Tax powers and taxpayer safeguards: Lords quiz Government Minister

Ever since the Parliament Act 1911 which ended the House of Lords’ ability to amend or block fiscal legislation, finance bills and raising taxes have been the exclusive preserve of the House of Commons.

It was therefore something of a break with tradition when, on Tuesday 16 July 2019, the Minister in charge of the tax system, Financial Secretary to the Treasury (FST) Jesse Norman MP, volunteered to answer questions from the House of Lords Economic Affairs Committee on the loan charge, HMRC powers and taxpayer safeguards. For many years, the Economic Affairs Finance Bill Sub-Committee has published reports commenting on aspects of successive Finance Bills, but Jesse Norman’s predecessors have steadfastly refused to appear before them.

What has brought about this change of heart?

On 4 December 2018, the Committee published a report entitled ‘The powers of HMRC: treating taxpayers fairly’ that, while fully supportive of efforts by HMRC to collect tax owed and deter aggressive tax avoidance and deliberate evasion, was critical of a failure to distinguish between different taxpayer behaviours and circumstances involved in such avoidance.

‘There is a clear difference in culpability, for example, between deliberate and contrived tax avoidance by sophisticated, high-income individuals, and uninformed or naive decisions by unrepresented taxpayers.’

A more recent report by the House of Commons Treasury Committee report (22 July 2019 – ‘Disputing tax’) has covered similar ground and reached similar conclusions.

Powers Review

The House of Lords report began with a discussion of the so-called Powers Review, a series of consultations between 2007 and 2012 to decide on what the powers of the new department formed by the merger of the Inland Revenue with Customs and Excise should be, and where the balance should be set with taxpayer safeguards. The resulting powers and safeguards were framed in accordance with a set of principles which are now, their Lordships said, ‘being forgotten in the push to tackle tax avoidance and evasion with fewer HMRC resources’. They cited such recent legislation as the loan charge, the new 12-year time limit for HMRC to investigate all potential tax liabilities with an offshore element, and the proposal to do away with oversight by the tax tribunal when seeking information from third parties.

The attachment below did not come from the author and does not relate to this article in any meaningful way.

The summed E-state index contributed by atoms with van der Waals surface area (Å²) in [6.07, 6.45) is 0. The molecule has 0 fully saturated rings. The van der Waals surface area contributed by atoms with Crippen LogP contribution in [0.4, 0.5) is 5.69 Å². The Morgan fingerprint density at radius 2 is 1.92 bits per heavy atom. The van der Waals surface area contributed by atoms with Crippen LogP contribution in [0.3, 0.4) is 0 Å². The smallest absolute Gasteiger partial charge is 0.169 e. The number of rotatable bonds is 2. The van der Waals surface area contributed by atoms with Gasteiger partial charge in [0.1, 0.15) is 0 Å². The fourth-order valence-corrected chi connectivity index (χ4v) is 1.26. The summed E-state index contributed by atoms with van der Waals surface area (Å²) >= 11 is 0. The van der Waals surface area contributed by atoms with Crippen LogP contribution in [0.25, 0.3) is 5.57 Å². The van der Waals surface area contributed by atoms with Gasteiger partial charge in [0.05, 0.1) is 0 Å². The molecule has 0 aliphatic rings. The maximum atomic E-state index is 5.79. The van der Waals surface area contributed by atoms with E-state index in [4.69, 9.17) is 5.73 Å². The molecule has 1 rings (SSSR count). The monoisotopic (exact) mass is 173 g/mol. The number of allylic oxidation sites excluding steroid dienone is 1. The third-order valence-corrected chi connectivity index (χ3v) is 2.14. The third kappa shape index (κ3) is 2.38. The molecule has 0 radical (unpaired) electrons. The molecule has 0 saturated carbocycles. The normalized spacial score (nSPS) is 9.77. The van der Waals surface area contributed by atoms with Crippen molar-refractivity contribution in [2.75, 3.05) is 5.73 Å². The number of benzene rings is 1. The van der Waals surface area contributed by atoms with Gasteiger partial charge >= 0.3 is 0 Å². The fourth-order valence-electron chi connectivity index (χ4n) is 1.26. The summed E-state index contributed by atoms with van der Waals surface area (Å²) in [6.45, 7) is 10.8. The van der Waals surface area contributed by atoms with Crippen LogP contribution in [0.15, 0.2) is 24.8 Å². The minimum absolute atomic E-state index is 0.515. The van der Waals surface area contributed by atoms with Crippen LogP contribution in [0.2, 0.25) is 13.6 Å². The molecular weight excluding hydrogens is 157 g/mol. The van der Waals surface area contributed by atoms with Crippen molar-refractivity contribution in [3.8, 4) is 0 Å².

Announcements on the loan charge

On the loan charge, the FST held out no hope of any change in the law. To the Committee’s challenge that it was unfair to penalise unrepresented individuals for their involuntary participation in schemes that they had been coerced into joining by their employers (of which their Lordships had received evidence), the FST said that the numbers so affected were very small. Out of the 50,000 (approximately) taxpayers affected by the charge, some 3% were in healthcare or education, and though there may be mechanisms for seeking restoration through a political process, that should not be done through the tax system. The law should be the same for all.

Nevertheless, he announced a ‘series of clarifications’ to allay public concern:

  • Guidance would make it clear, in relation to the loan charge, that HMRC would not seek to tax the same income twice.
  • There would be a more collaborative approach to communications with members of the public affected by the loan charge, drawing on expertise provided by the CIOT and the ICAEW. Hitherto, the FST said, HMRC had been offering ‘lots of support’ through their own helpline, meetings with officials, and referrals to the Low Incomes Tax Reform Group, the tax advice charities and other voluntary sector organisations to which HMRC contributes funding.
  • The loan charge would not be applied to a tax year where an inquiry was closed on the basis of fully disclosed information.